It obviously doesn't work that way. The Tampa Bay Lightning are not history. Far from it.
The Lightning are down 3-2 in the best-of-7 series heading into Game 6 (8 p.m. ET; NBC, CBC, TVA Sports), but they rallied from the same deficit against the Detroit Red Wings in the first round to advance. They also beat back the history stacked against them in the Conference Final to be the first team ever to defeat the New York Rangers in a Game 7 at Madison Square Garden.
To force a Game 7 against the Blackhawks, the Lightning are going to have to defy history again.
Under coach Joel Quenneville, the Blackhawks have never lost a Game 6 with a chance to win the Stanley Cup. Their previous two championships in 2010 and 2013 were decided in Game 6s on the road. This time, they have a chance to do it at home.
In addition, the Blackhawks are 5-0 in Games 5 and 6 of the Cup Final under Quenneville, including their 2-1 win against the Lightning at Amalie Arena on Saturday.
Chicago is also 17-1 in Games 5-7 after splitting the first four games of a series under Quenneville. Its lone loss was Game 5 against the Anaheim Ducks in the Conference Final this year; the Blackhawks responded by winning Games 6 and 7.
The Blackhawks are 42-14 in Games 4-7 under Quenneville after going 30-30 in Games 1-3.
So why are the Blackhawks so good in these situations? Captain Jonathan Toews has a theory.
"We always like to think we get better and better as the series goes along," Toews said. "We get into these later games where we have the chance to play these games that are more meaningful, I think that's when we play our best."
Defenseman Johnny Oduya said he thinks the Blackhawks play their best in these situations because they have players that love the spotlight, and know how to shine in it.
The spotlight isn't necessarily shining as bright early in a series as it is late.
"They like being in the spot when the pressure is on," Oduya said. "They're not afraid to make those mistakes. They take a lot of responsibility. I think that shows maybe later on in the series.
The first couple games in any series, I think there's a lot of excitement. … there's more go, go, go mentality, whereas later on you tend to be a little bit more self-cautious. The experience, what type of player and personality you have, plays into that. You've got to be able to go through these patches where things are not going your way, it's up and down, and still be able as a group to come out and get some results. That's obviously a strength of our team."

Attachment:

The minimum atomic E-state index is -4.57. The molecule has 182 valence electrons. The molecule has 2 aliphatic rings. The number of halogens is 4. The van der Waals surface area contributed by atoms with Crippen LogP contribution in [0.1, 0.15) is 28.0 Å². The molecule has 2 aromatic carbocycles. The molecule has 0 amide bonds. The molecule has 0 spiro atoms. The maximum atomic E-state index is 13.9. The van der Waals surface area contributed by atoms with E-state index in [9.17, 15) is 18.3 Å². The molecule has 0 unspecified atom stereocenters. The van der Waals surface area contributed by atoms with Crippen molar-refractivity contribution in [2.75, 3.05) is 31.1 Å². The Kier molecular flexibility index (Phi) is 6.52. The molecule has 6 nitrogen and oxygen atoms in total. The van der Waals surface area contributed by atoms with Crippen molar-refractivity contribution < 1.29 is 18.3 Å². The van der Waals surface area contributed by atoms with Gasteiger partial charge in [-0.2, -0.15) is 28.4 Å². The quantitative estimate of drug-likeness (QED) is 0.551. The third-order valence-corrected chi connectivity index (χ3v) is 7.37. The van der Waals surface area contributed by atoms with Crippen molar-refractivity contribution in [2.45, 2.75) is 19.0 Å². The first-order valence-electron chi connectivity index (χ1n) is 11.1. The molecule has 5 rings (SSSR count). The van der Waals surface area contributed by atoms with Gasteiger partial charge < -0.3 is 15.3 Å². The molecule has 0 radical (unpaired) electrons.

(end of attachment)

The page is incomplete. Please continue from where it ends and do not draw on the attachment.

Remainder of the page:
Toews said he doesn't think it's a strength because the Blackhawks have some sort of mythic killer instinct or have the ability to flip the proverbial switch. Those aren't tangible things, or reasons for why a team improves the deeper a series goes. But coaching is.
Quenneville is one of the best coaches in the history of the NHL. He is potentially coaching his way into the Hall of Fame with what he has been able to do with the Blackhawks since taking over in 2008-09.
The Blackhawks are 316-155-65 under Quenneville in the regular season and 72-44 in the playoffs. He is third all-time in regular season wins (754) and in playoff wins (114).
"Joel has done an incredible job of, I think, just gauging where we're at throughout some of these series," Toews said. "I think he identifies things that will make us stronger going into the later games in the series."
Experience is another tangible reason why the Blackhawks know how to win when they get deeper into a series. They have more playoff experience than any other team in the NHL in the past six seasons.
Chicago has played 116 playoff games since 2009. The next closest team is the Boston Bruins with 91 postseason games, including 22 in 2013, when they lost to the Blackhawks in six games in the Stanley Cup Final.
"The more you do it, the more you get addicted to it," said center Brad Richards, who is going through his first playoff run as a member of the Blackhawks. "When I got to win it in Tampa the first time , we were a bunch of young kids not really having a clue what we were doing. This group feels a lot more like they've been through it. There doesn't have to be a lot of speeches, reminders.
"Once you have success doing it, it's never going to get easier, but it gets easier to prepare and focus on the right things as you go into these games."
That focus is what Quenneville sees in his team now, and always in these situations. The reason, he said, is the core of the team that won the Cup in 2010 is still intact.
Toews, Patrick Kane, Marian Hossa, Patrick Sharp, Bryan Bickell, Brent Seabrook, Niklas Hjalmarsson and Duncan Keith are one win away from their third championship with Chicago. Corey Crawford, Kris Versteeg, Andrew Shaw, Marcus Kruger, Brandon Saad and Johnny Oduya are going for their second with the Blackhawks.
"Our top guys rise to the challenge," Quenneville said. "They know it's an important game. The bigger the setting, they rise to that challenge. It's a compliment to them.
"I think our team game relies on consistency, predictability, not wavering too much. That helps, as well. The players are the ones going out there to do it. We feel if you want to progress in games and series, you've got to get better as you go along."
No team does it better than the Blackhawks, and the Lightning have to try to change that.